Pharos-Tribune

November 14, 2013

City wins state supreme court case

Justices: Consequential order not necessary for agreement process

by Mitchell Kirk
Pharos-Tribune

---- — The Indiana Supreme Court has ruled in favor of Logansport Mayor Ted Franklin and City Council in a lawsuit that alleged the city did not have the authority to enter into negotiations with a power plant developer.

The suit was first filed in Cass County Superior Court II in March by Logansport resident Julie Kitchell, represented by attorney Jim Brugh. It claimed legislation authorizing the city to negotiate with power plant developer Pyrolyzer LLC was invalid because it was adopted out of order in a sequence defined by state statutes.

After being dismissed at the county level, Kitchell appealed to the state appellate court. Before the court could come back with a response, the city's attorneys filed a request with the state supreme court, which heard oral arguments in September.

The suit alleged an ordinance authorizing the city to engage in the public-private agreement process with Pyrolyzer is invalid because it was adopted after issuing a request for proposals regarding the power plant project.

In the suit, Brugh cites the Indiana Code's Home Rule Act, which states "If there is a constitutional or statutory provision requiring a specific manner for exercising a power, a unit wanting to exercise that power must do so in that manner." He applies this to the state's public-private agreement provision, concluding that the city had to first adopt the provision before issuing the request for proposals.

"The question in this case is whether the 'specific manner' required before a city may exercise the power to enter a public-private agreement includes a sequencing requirement," the state supreme court's opinion states. "We think not."

"...Nowhere does the act require a political subdivision to 'adopt' the act before taking any further action consistent with the act," the ruling continues.

Franklin said the opinion confirms what he, council members and their attorneys have "said all along."

"We didn't go into this thinking we'd have 100 percent support, but we felt all along everything we did was legal and proper and this confirms it," Franklin said.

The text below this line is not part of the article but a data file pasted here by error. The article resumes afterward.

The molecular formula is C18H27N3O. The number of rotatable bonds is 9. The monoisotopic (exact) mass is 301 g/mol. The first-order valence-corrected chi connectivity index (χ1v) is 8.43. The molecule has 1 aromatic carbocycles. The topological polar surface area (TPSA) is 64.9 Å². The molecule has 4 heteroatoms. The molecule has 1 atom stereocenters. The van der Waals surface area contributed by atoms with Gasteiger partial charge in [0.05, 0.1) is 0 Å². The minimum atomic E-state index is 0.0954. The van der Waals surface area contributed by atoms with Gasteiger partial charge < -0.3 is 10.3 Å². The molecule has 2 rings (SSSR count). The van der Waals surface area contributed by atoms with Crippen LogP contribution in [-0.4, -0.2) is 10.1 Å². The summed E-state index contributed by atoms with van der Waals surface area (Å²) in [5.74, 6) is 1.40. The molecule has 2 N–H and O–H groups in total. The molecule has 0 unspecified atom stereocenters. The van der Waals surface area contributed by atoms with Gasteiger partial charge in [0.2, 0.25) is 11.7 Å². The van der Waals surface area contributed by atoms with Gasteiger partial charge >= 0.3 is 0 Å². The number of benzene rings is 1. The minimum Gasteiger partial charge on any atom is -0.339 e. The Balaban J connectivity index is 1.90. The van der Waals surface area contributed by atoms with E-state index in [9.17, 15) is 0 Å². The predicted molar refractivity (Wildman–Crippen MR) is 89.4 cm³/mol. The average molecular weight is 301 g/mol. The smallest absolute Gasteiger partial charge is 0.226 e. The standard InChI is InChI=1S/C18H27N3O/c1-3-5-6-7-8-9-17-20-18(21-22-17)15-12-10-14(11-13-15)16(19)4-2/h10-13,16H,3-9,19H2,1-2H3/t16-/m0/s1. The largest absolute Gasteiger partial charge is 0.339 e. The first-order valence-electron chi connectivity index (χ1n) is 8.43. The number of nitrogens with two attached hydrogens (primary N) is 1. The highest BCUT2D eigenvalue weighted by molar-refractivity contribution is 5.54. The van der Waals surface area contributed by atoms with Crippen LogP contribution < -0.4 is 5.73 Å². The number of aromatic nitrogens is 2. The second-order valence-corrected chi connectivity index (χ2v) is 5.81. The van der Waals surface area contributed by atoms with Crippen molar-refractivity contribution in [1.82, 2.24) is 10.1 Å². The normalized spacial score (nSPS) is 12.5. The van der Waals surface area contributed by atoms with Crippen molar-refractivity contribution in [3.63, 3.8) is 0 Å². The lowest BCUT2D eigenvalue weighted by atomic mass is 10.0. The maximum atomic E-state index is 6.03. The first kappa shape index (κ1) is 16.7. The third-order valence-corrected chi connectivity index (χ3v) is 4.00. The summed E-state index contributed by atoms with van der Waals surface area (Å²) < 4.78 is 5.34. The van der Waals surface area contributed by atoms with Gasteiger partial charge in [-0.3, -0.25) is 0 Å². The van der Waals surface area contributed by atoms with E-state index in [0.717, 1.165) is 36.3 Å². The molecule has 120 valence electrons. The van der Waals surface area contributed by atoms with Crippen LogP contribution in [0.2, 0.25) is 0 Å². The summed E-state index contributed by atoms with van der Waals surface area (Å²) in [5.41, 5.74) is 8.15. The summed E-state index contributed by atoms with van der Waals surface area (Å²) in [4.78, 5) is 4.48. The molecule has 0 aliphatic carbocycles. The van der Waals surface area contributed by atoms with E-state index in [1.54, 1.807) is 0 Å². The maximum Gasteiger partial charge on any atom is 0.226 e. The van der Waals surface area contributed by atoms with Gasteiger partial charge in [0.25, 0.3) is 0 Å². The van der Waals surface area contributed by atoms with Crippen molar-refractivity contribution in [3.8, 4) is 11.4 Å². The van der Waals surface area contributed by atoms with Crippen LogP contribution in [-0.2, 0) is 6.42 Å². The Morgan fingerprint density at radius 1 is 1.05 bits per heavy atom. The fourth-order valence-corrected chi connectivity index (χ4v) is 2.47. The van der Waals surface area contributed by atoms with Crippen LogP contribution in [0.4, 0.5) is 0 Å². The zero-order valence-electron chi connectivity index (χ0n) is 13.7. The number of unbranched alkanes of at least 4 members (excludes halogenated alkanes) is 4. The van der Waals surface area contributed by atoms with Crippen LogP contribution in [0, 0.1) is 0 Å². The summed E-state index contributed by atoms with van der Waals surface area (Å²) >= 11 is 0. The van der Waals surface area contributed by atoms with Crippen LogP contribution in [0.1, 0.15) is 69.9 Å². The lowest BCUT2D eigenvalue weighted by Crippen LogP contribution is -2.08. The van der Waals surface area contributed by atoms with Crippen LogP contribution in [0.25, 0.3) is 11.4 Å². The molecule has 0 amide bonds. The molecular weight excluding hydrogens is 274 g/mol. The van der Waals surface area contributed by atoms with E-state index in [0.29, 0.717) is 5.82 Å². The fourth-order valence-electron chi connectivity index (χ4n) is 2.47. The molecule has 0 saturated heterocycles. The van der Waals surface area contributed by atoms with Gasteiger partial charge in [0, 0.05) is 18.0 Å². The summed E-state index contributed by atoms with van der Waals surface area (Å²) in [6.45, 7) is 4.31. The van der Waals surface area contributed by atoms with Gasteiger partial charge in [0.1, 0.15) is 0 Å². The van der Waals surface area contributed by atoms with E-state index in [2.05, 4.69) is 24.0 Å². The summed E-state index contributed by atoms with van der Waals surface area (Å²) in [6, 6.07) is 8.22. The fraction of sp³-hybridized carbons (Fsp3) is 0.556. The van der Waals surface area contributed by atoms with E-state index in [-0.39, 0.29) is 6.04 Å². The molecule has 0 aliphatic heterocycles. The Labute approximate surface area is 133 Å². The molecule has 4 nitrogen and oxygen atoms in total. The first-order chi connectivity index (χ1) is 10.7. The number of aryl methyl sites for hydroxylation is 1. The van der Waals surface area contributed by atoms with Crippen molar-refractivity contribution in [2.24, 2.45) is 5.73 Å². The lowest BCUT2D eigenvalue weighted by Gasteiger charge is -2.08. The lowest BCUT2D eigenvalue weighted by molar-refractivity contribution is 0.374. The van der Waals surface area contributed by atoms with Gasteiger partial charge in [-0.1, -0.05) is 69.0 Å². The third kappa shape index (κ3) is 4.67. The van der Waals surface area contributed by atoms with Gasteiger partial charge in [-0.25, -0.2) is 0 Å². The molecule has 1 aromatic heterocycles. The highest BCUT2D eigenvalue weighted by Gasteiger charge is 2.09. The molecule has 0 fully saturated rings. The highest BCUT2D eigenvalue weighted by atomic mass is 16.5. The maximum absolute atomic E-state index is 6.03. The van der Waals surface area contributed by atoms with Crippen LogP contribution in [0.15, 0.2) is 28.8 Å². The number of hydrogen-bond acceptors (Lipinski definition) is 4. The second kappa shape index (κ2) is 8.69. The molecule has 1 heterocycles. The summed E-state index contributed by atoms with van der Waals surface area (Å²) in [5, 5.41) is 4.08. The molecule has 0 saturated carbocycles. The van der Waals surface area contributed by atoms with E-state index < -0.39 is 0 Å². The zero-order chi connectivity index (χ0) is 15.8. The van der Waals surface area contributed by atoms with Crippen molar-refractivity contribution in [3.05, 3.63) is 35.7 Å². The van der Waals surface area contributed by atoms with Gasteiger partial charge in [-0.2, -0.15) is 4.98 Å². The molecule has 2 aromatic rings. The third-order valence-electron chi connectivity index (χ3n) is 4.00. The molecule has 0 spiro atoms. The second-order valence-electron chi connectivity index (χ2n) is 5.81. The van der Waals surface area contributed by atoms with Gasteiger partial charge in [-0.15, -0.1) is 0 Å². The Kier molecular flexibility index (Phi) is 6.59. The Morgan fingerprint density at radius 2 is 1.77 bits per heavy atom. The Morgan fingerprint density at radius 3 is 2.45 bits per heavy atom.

John Molitor, an Indianapolis-based attorney who represented city council in the case, said the ruling was "vindication for how the city has handled this whole matter."

Brugh said while the court's decision states the city's ordinance allowing it to negotiate with Pyrolyzer is valid, it doesn't mean the same for the company's claims to provide Logansport with electricity using refuse-derived fuel.

"My appeal made this technical point of law that was not previously stated in any book," he said. "The supreme court was not persuaded by my reference to a municipal law treatise on the point. So be it."

Brugh went on to refer to the beginning of the opinion, which offers a history of the state legislature's motivation behind creating provisions to limit local public debt.

"That history should remind people of the importance of keeping track of how the city and the utility end up on the hook for Pyrolyzer debt," Brugh said.

Since the suit was first filed, Franklin and the city's attorneys have called the charges frivolous to the degree of justifying seeking the city's attorneys' fees from Kitchell.

The state supreme court opinion addresses this, stating, "the city makes no argument and cites no authority that would support an award in these circumstances," going on to decline an exercising of its authority to award the city its attorney's fees for work completed at the appellate and supreme court levels.

However, the city can still seek its attorneys' fees at the county level. Franklin said he and city council will be meeting to determine whether to seek the fees.

"If they want to pursue it, we will," he said.

Franklin went on to say such a move might thwart similar lawsuits from happening in the future.

"There needs to be an understanding that we don't take this kind of thing lightly," he said.

About $60,000 has been spent on the case, about half of that at the county level, Franklin said.

Mitchell Kirk is a staff reporter at the Pharos-Tribune. He can be reached at 574-732-5130 or mitchell.kirk@pharostribune.com. Follow him: @PharosMAK